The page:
Grace Kelly was every girl’s fantasy: the enchanting Hollywood actress who lived the American Dream before becoming a princess and charming the world. Her feminine style and alluring look lives on today, as does her enduring status as a film icon. Her role as Princess Grace of Monaco played a great part in the shaping of the country, as she put her royal duties ahead of her career, regardless of the fact that she had only made eleven films in twenty-six years.
Born Grace Patricia Kelly in Philadelphia, November 1929, Kelly was raised in a wealthy Catholic family of Irish and German descent. It was very early on life that Grace showed an interest in fashion and theatre, modelling the latest designs at social events accompanied by her mother and sister and in 1942 she held the lead role in the play ‘Don’t Feed The Animals.’
Despite her father’s low regard for acting, Kelly enrolled in the American Academy of Dramatic Arts in New York and at the age of nineteen she graduated.
Kelly’s small successes on television eventually lead to her landing her first film role in the 1951 film ‘Fourteen Hours’, whilst supporting herself through an array of modelling jobs. However, critics did not notice her until her she starred in the films ‘High Noon’ and ‘Mogambo’, the latter of which earned her a Golden Globe Award for Best Supporting Actress and a nomination for an Oscar. It was her performance in ‘Mogambo’ (in the place of Gene Tierney) that gained her a seven year contract with MGM.
Today Kelly’s influence on fashion lives on more than ever, with typical staples of her wardrobe making reoccurring appearances on the runway; it’s no surprise that Kelly made the International Best Dressed List in 1960. However, it was due to film costume designers, creating an image of a ladylike and elegant beauty, which shaped Kelly’s image that she was able to attain and embrace a sophisticated femininity. Moss Mabry, Edith Head and Oleg Cassini are just a few of the stylists that are attributed with the construction of Grace Kelly’s look and who’s creations appeared in many films upon the actress. One of the most famous images of Kelly is of her sitting on steps, in a large white netting skirt, and a black off shoulder top, depicting a seductive deep ‘v’ neck line. This image is credited to Edith Head for designing Kelly’s outfit for the film ‘Rear Window’ in 1954.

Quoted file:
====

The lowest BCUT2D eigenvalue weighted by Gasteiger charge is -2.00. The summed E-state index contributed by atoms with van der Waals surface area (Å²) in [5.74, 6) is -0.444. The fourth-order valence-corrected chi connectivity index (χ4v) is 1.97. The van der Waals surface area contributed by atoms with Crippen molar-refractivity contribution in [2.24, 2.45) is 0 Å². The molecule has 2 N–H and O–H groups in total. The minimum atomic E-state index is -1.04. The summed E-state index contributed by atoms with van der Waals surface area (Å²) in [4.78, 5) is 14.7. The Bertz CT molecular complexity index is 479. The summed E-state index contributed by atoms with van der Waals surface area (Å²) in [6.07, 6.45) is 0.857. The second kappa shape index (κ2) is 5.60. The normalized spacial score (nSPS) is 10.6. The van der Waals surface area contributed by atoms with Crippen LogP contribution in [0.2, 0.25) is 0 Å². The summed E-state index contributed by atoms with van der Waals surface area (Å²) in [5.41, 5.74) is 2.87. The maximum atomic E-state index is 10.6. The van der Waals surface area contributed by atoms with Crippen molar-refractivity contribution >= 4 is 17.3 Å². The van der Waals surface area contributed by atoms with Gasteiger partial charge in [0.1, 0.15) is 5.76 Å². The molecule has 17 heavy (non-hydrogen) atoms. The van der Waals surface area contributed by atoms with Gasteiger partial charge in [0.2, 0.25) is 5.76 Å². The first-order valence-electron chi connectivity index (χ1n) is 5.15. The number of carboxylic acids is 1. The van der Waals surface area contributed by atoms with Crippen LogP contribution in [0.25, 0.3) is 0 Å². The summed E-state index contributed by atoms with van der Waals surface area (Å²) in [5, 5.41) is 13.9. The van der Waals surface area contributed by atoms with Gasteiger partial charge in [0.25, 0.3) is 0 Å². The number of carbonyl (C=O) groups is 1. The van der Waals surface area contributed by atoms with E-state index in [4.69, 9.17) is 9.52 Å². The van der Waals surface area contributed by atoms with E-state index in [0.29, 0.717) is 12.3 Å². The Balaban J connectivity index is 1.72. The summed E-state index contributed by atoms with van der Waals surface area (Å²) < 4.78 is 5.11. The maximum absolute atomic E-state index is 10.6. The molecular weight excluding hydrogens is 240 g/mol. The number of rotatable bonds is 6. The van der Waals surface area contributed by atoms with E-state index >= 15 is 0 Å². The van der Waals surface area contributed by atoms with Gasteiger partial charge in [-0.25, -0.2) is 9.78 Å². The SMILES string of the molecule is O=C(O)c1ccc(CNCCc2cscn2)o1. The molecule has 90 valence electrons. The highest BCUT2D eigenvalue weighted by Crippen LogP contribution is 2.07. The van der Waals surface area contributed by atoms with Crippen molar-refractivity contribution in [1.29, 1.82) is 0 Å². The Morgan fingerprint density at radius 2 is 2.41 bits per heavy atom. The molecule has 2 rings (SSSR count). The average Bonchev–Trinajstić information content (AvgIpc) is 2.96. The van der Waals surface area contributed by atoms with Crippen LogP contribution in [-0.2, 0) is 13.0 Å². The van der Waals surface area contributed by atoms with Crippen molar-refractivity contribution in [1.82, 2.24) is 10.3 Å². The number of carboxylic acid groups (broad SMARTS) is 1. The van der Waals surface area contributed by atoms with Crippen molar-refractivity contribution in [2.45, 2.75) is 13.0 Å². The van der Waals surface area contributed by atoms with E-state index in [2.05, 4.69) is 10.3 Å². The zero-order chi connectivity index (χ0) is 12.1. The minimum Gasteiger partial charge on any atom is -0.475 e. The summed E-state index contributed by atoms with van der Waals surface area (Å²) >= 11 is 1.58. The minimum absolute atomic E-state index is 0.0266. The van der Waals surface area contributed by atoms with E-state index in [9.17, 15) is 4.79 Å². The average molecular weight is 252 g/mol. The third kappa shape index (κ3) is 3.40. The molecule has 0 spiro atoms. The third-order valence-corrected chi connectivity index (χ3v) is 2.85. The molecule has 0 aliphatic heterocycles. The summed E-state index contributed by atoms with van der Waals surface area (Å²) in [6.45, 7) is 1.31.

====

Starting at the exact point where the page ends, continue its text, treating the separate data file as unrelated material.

When talking about Grace Kelly the actress and fashion icon, it is impossible to not mention her transition into royalty and therefore Grace Kelly, the princess. In 1955 she met Prince Rainier III of Monaco, and begun a private correspondence with him, which evolved when he proposed to her in January 1956. She accepted, and later that year became Her Serene Highness The Princess of Monaco. However in 1982 tragedy struck and the princess suffered a stroke whilst driving herself and her daughter Stephanie to Monaco and ended up in hospital after the car went down a mountainside. Grace died the next day and was buried in the Grimaldi family vault.
Grace Kelly left an inspiring legacy behind her. Grace Kelly the Hollywood star still holds influence today through her eleven films, whilst the Princess Grace Foundation was set up in her honour to continue the work that she had previously encouraged; helping the acting and dancing community in America.
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